16 OCTOBER 1880, Page 21

TASTE.* IN spite of a very ambitious and somewhat alarming

title, this book is by no means dull, and it is not extravagantly absurd. It is a thin volume, well got up, and charmingly bound, profess- ing to be the work of G-.-L.," and bearing as a frontispiece a photograph of a gentleman wearing a moustache and a very new frock-coat, which, we presume, is intended to notify to the author's friends that the original is the real " G.-L.," and to show the public at large how a man of consummate taste dresses himself before he sits for his portrait to a photographer. The book commences with a definition, and the author tells us in his preface that :—

* The Melee of Taste. By G.-L." London: Stanford. 1879. " This book is not published because or an insufficiency iu the number of works devoted to Art-culture, but because, notwith- standing all that has been written upon the subject, guiding prin- ciples are still unelticidated ; a collection of opinions has been substituted for a code of fundamental laws, and this collection is diffused over a succession of disconnected volumes, the perusal of which leaves one under the impression that aesthetic appreciation in one depart - ment has nothing whatever to do with msthotic appreciation in another. We are told in a recent treatise that principles are indeed necessary,' but that 'they must be the servants of the decorator, and not his master.' My object is to show that they must, be not only his master, but his sole guide."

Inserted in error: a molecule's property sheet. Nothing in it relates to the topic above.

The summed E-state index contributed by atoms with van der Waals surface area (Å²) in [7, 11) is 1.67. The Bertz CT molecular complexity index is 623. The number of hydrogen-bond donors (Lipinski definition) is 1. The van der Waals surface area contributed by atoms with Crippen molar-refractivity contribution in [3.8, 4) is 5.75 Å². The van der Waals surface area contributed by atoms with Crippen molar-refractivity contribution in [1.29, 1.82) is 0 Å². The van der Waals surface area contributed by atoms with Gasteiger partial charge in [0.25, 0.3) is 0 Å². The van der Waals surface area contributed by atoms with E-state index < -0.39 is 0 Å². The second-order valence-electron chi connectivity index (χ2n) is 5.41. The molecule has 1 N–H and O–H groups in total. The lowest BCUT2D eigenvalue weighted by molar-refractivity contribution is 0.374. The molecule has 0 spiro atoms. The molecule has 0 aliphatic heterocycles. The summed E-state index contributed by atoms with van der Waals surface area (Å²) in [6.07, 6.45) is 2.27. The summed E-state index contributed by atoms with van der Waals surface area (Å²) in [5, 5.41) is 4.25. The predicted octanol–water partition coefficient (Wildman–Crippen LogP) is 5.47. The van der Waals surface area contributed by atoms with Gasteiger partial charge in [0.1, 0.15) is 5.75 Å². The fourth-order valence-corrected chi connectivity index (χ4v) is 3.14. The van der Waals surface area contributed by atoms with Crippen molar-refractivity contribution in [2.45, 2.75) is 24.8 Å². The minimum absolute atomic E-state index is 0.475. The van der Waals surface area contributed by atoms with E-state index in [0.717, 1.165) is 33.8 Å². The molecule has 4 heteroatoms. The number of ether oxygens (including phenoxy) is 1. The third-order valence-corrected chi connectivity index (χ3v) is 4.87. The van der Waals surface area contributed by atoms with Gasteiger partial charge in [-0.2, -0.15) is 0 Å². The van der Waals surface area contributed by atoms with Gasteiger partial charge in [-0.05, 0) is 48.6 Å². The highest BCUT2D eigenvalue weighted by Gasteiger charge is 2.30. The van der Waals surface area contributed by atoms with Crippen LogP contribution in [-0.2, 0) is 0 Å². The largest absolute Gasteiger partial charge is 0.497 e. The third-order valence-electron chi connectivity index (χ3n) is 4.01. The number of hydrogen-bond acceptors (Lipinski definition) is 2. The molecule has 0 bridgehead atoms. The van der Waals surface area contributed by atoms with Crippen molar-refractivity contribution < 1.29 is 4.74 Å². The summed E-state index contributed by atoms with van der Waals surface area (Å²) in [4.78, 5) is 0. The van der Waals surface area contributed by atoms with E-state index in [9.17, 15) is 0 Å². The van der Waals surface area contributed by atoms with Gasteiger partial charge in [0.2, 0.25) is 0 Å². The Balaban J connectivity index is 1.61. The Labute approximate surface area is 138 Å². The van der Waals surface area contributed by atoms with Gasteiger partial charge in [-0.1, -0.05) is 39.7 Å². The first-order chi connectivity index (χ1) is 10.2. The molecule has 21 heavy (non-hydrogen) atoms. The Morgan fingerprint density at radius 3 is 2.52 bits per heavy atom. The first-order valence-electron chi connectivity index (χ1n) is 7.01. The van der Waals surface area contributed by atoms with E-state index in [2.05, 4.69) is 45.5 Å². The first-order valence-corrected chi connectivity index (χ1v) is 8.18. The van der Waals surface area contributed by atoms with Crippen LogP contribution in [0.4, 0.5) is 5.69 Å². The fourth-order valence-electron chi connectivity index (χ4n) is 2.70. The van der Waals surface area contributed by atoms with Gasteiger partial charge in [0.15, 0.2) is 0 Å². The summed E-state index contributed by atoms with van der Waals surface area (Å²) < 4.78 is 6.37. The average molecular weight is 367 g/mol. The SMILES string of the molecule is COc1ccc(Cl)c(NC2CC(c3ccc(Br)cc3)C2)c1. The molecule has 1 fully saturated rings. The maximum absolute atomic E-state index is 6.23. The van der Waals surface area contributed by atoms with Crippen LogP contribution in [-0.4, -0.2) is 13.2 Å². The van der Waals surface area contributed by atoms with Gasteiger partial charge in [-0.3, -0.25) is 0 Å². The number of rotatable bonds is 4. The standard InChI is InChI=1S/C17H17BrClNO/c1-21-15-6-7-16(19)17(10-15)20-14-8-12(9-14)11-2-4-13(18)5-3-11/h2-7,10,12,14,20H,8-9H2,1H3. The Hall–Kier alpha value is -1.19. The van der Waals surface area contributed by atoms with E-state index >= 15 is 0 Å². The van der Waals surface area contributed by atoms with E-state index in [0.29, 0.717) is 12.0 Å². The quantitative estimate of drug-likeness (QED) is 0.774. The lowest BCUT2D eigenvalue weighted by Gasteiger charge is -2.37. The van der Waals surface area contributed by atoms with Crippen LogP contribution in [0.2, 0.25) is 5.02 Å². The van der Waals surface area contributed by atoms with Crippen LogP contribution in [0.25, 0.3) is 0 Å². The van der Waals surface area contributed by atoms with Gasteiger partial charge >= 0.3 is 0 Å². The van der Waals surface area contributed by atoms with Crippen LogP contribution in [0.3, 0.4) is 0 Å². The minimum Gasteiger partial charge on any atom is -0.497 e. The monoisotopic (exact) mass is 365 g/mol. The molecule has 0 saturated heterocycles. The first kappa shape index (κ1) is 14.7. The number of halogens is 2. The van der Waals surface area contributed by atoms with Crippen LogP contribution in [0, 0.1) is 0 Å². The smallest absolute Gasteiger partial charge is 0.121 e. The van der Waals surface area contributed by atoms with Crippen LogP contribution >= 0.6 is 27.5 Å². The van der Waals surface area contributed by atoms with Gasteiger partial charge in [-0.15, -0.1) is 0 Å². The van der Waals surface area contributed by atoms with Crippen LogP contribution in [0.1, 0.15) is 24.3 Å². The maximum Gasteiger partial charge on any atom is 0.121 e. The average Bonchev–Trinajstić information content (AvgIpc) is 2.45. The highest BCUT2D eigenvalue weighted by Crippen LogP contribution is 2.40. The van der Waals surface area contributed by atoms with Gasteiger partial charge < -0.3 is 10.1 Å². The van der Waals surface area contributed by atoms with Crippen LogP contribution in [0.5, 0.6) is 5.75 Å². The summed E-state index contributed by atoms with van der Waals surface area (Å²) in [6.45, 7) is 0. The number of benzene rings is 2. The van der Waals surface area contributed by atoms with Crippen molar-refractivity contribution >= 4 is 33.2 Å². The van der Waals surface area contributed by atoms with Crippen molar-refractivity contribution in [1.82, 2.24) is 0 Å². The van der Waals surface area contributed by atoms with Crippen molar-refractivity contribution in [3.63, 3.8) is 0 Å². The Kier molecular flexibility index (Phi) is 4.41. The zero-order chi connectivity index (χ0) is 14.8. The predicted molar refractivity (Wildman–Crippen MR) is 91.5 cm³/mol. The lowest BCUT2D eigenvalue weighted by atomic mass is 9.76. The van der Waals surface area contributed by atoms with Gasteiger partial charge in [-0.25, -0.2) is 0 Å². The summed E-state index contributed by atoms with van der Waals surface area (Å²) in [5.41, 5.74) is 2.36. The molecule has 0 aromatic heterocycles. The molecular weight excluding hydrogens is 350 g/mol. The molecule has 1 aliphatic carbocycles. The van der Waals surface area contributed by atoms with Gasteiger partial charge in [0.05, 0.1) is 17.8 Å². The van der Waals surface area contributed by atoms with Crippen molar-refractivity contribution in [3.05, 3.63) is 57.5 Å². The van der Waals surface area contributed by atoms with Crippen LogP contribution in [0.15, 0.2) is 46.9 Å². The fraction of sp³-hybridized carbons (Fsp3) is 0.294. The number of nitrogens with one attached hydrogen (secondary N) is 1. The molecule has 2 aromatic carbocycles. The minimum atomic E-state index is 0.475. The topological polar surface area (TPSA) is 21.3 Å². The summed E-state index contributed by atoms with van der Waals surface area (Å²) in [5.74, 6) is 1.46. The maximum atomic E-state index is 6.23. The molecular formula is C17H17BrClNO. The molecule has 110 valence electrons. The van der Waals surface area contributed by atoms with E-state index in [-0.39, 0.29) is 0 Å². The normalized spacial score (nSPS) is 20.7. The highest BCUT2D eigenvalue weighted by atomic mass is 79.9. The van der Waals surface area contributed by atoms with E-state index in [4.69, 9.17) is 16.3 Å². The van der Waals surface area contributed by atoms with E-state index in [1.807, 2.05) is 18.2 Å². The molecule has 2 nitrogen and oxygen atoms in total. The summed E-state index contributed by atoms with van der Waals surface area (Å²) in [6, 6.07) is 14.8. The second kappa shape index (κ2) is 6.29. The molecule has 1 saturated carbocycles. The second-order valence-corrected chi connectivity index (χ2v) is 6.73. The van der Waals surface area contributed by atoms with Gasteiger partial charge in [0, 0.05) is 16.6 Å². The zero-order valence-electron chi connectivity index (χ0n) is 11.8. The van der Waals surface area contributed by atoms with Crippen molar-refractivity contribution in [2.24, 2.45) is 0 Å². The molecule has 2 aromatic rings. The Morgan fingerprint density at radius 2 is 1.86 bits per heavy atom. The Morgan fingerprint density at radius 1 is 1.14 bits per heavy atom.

This is rather a stiff beginning ; but let not the casual reader be discouraged at the outset, for he will find very little about "prin- ciples " in the course of the work, and the only " general law," which Mr. G.-L. constantly reiterates, and to illustrate which most of his examples are made to tend, is that there is no such thing as taste in England at all, whether among architects, or decorators, or art critics, or authors, or orators, or the public at large,—all of which, to a certain extent, is perfectly true. And our author has further shown himself a skilful advocate of his own position, inasmuch as the examples of British bad-taste that he has chosen are, as a rule, sufficiently happy. But lie weakens the force of his own argument by a too universal condemnation. Indeed, there is no satisfying him. The Midland Railway Hotel at St. Pancras, and the British Museum at Bloomsbury, are equally obnoxious to him ; the Royal Exchange in the City delights him not, and the new Law Courts in the Strand offend him. Red brick and gable-ends he condemns as severely as the more familiar metropolitan architecture of Gower Street. The bronze lions on the Thames Embankment excite his derision, and the bronze dolphins his scorn. Though his taste tends towards living in flats, the Queen Anne's Gate Houses are, in his eyes, a " structural monstrosity ;" the new Foreign Office is a "penitentiary," the railings of the British Museum are "vulgar," the decorations of the Albert Hall " preposterous." Nelson's Pillar is unto him a stone of stumbling, and Cleopatra's Needle a rock of offence. The Holloway Jail, indeed, he con- siders "handsome and attractive," but this, unfortunately, is just as it ought not to be, and lie would rather, with a view of making incarceration really deterrent, imprison our London malefactors " in the region of Bloomsbury." Perhaps the new Law Courts, whose architecture he considers a "disgrace," may have been so designed by a paternal and aesthetic Government with a view of discouraging litigation, by driving away intending suitors. It is certainly unfortunate that the Holloway Jail is so much more attractive than the National Gallery. However, perhaps it is not quite so agreeable inside.